The negative health effects associated with inhaling second- or thirdhand smoke are well-known and particularly troublesome for children.
Researchers from San Diego State University recently conducted a study that encouraged parents to take their smoke breaks outside the home to protect their children’s health, and they found that activities that created secondhand smoke went down nearly 20 percent.
“If they’re living in a home that’s contaminated by tobacco, they’re being damaged every single day,” said researcher Mel Hovell. “If they’re breathing active smoke it’s even worse.”
A push in the right direction
The researchers’ primary goal was to help protect children’s health in the home when their parents smoke.
Families with children under the age of 14 throughout San Diego Country were invited to participate, and the researchers installed smoke detector-like devices in nearly 300 homes. The participants also received four coaching sessions over the course of the study that were aimed at encouraging parents to smoke outside the home to avoid contaminating the air indoors.
When the device in the home detected secondhand smoke, it would start by producing three quick beeps and flashing a yellow light. If the smoke didn’t die down, the device would start flashing a red light, and the beeps would get longer and louder. The goal was to push parents to take their cigarettes outdoors.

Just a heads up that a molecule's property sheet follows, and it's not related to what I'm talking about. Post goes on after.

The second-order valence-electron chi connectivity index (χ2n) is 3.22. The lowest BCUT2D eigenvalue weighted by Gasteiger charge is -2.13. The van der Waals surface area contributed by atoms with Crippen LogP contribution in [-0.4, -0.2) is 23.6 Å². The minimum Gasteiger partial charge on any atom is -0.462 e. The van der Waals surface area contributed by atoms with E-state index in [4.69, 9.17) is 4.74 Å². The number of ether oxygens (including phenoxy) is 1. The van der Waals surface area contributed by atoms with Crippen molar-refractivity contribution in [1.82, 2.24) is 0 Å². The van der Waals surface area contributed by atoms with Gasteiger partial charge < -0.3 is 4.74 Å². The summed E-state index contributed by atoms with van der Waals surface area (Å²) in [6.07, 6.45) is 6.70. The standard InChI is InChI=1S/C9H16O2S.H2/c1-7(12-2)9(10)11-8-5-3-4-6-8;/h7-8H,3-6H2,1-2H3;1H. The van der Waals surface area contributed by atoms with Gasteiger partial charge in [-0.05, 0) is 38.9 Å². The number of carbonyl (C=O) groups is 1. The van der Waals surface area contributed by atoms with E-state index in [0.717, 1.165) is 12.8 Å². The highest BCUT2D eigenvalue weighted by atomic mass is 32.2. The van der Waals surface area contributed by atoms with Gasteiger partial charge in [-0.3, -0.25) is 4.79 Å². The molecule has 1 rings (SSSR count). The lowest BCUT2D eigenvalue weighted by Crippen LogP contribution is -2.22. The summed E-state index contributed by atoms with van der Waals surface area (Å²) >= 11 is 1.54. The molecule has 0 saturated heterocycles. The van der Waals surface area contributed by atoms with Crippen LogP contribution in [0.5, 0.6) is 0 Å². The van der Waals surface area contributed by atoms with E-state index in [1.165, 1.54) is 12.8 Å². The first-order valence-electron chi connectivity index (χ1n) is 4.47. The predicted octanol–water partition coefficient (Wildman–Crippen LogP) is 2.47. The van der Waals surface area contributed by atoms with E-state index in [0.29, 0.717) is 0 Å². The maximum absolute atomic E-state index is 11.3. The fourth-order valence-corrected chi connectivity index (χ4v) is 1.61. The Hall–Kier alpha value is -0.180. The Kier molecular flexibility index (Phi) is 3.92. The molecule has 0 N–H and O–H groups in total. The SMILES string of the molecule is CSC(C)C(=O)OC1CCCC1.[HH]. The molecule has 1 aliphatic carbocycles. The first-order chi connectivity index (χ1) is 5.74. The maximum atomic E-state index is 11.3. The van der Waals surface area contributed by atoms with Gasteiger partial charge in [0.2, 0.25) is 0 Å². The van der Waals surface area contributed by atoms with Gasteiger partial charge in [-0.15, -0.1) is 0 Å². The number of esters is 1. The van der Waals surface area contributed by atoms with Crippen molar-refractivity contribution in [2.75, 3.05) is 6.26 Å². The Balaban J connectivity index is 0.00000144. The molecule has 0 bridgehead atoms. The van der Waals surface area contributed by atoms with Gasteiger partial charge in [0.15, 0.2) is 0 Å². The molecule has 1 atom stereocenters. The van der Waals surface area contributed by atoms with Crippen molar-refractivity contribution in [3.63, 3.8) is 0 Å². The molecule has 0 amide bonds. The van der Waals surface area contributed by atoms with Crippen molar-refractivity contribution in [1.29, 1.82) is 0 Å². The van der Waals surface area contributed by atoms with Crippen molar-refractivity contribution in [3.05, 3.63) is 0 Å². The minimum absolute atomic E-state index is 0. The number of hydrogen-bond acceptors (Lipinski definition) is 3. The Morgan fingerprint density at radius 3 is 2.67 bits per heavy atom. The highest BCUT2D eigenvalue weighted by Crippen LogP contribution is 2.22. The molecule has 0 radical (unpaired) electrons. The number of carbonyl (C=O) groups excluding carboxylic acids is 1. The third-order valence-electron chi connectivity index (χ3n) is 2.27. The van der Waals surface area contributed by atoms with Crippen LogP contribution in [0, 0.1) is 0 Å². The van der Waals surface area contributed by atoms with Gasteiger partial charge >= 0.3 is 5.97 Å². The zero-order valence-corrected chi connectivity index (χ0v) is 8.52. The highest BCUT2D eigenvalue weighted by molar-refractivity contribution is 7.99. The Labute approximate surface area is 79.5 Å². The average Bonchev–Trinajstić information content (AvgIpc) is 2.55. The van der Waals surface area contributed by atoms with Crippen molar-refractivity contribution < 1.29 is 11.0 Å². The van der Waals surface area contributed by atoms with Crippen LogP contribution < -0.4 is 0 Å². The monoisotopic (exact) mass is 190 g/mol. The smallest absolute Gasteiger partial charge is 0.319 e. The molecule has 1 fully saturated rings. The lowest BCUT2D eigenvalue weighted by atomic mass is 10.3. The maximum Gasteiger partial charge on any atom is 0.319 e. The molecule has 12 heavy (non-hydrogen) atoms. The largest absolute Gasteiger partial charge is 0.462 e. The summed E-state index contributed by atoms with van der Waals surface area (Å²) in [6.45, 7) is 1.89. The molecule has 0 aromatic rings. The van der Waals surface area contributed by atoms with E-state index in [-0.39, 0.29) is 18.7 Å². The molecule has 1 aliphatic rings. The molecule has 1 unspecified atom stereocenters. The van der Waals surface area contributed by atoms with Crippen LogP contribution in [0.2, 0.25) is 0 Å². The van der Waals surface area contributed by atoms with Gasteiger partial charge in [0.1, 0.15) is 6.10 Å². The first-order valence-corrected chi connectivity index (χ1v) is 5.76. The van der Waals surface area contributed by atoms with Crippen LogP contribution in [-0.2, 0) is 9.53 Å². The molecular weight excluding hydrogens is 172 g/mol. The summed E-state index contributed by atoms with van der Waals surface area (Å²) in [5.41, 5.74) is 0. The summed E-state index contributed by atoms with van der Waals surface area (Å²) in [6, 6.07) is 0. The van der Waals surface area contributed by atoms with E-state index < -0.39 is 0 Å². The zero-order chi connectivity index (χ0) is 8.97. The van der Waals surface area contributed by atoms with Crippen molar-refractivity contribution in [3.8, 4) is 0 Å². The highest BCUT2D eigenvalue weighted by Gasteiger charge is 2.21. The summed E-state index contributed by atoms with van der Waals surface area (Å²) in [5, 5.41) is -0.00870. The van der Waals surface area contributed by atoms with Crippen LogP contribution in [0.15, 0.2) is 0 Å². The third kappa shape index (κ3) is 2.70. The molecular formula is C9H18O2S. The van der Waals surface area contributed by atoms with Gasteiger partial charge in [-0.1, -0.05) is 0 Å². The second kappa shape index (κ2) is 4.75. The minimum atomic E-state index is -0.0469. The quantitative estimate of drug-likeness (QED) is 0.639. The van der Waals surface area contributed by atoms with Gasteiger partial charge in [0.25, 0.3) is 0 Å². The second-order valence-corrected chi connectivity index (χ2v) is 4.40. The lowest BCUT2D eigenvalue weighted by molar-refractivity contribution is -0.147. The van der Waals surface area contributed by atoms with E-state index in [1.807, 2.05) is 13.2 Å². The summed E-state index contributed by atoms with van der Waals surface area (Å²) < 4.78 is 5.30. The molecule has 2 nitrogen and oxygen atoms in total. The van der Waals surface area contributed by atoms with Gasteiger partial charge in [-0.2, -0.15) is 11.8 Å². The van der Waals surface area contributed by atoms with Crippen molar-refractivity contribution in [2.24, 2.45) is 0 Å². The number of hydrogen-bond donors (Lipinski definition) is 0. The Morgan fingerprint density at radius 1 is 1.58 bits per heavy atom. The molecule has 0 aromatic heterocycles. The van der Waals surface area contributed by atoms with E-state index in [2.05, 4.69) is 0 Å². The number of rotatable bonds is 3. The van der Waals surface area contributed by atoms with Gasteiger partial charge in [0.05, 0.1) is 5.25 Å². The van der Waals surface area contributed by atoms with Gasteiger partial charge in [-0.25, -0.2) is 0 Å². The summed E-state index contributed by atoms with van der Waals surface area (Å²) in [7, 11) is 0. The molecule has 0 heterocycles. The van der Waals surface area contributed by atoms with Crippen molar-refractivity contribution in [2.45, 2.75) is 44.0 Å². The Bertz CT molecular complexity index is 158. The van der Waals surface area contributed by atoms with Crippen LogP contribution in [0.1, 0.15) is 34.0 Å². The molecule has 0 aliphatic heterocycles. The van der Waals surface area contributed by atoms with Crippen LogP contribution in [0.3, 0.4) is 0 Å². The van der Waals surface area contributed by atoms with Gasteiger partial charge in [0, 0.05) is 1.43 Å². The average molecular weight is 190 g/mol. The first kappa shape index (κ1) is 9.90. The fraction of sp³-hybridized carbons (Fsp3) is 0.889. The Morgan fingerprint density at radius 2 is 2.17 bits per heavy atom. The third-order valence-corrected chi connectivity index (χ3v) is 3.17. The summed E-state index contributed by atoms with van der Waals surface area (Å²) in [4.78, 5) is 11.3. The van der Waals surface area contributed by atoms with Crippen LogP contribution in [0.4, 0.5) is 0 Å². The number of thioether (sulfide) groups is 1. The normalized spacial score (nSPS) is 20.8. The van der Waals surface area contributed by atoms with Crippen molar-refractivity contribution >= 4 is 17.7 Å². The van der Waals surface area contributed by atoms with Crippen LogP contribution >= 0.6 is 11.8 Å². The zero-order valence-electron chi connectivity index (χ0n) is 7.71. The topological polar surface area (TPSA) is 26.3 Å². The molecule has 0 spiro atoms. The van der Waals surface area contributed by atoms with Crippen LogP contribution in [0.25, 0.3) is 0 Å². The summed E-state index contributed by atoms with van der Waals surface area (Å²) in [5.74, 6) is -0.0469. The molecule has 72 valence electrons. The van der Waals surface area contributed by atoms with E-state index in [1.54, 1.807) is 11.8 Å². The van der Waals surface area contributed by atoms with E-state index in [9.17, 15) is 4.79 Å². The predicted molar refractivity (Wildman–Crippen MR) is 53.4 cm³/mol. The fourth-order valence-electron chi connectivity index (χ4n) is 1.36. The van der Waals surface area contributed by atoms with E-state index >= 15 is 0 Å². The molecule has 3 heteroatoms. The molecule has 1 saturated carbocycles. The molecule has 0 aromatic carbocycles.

The researchers collected data for three months while the devices were installed in the homes, and they found that smoking in the home, and other activities that signaled secondhand smoke, decreased by nearly 20 percent.
The researchers were encouraged by these findings and continue to recommend taking cigarettes outdoors to help protect children from bronchitis, ear infections, or asthma.
“Smoking outdoors is relatively easy to do,” said Hovell. “Our job is to move them outside.”
Keeping children healthy
Though parents are the ones picking up the cigarettes, children are constantly feeling the effects.
A recent study has found that children of smokers have large traces of nicotine on their hands from continued exposure, while second- or thirdhand smoke residue can be worse for children in low-income and rural areas.
In another effort to protect children from the risks of secondhand smoke, the Department of Housing and Urban Affairs made it illegal to smoke in federal housing units.
Consumers must now be at least 25 feet away from a public housing unit when smoking a cigarette, cigar, or pipes, and individual cities and towns are subject to create their own rules as they see fit.
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